Independently of any other measures taken for implementation of this Code, manufacturers and distributors of products within the scope of this Code should regard themselves as responsible for monitoring their marketing practices according to the principles and aim of this Code, and for taking steps to ensure that their conduct at every level conforms to them.

So even though our law is lousy, Wyeth knows it should not be running this advertisement. But it does not care. Nor, to date, does the UK Government. Five years ago the UN Committee on the Rights of the Child called on the Government to implement the Code in UK legislation. It still has not done so. A draft put out for a consultation that will end this month does not implement the Code either. It will allow advertising to continue.

Unless we can change the minds of the people who make the decisions.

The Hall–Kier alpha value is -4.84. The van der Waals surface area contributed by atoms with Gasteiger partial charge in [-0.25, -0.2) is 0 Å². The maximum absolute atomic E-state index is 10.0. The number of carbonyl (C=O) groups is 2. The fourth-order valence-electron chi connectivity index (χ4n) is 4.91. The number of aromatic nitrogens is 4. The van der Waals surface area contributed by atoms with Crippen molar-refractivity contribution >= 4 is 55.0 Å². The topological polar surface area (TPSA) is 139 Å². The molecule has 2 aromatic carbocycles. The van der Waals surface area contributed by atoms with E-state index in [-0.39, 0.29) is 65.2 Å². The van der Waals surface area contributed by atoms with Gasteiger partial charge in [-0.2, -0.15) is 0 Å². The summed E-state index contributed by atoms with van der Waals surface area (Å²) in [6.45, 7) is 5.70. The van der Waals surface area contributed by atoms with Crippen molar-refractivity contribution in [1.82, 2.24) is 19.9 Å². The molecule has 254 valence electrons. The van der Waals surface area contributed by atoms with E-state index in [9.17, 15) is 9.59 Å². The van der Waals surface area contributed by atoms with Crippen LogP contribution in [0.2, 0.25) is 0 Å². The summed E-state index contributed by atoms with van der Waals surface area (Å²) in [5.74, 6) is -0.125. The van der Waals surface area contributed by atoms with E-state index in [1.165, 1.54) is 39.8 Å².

But first, does it matter that companies advertise?

Look at the claims companies make about their products and you find they are misleading and they do not give parents the information they need to decide which formula is best for their baby and how to reduce the risks of formula feeding. See:

In this television advertisement Wyeth says: "For infant nutrition, trust the experts. SMA. We know." Well, I analysed some of Wyeth's information about its SMA soya formula last week and found it did not give parents the unbiased and objective information found from independent sources. See:

Which should come as no surprise. Companies are commercial organisations who have a legal duty to satisfy their shareholders demands, which are for ever increasing profits.

Advertising is not information. It is persuasion.

The fact that this SMA television advertisement tells you virtually nothing about the product proves the point. It is not an accident, of course. Wyeth isn't on the phone to the advertising company that has pocketed £3 million of its money for this campaign saying: "Why didn't you spend 60 seconds going on about what's in our formula?!"

The job of the advertisement is to create those warm, fuzzy feelings and for them to be associated with SMA. Which, if the advertisement is to be believed, is then to be trusted because it understands parents.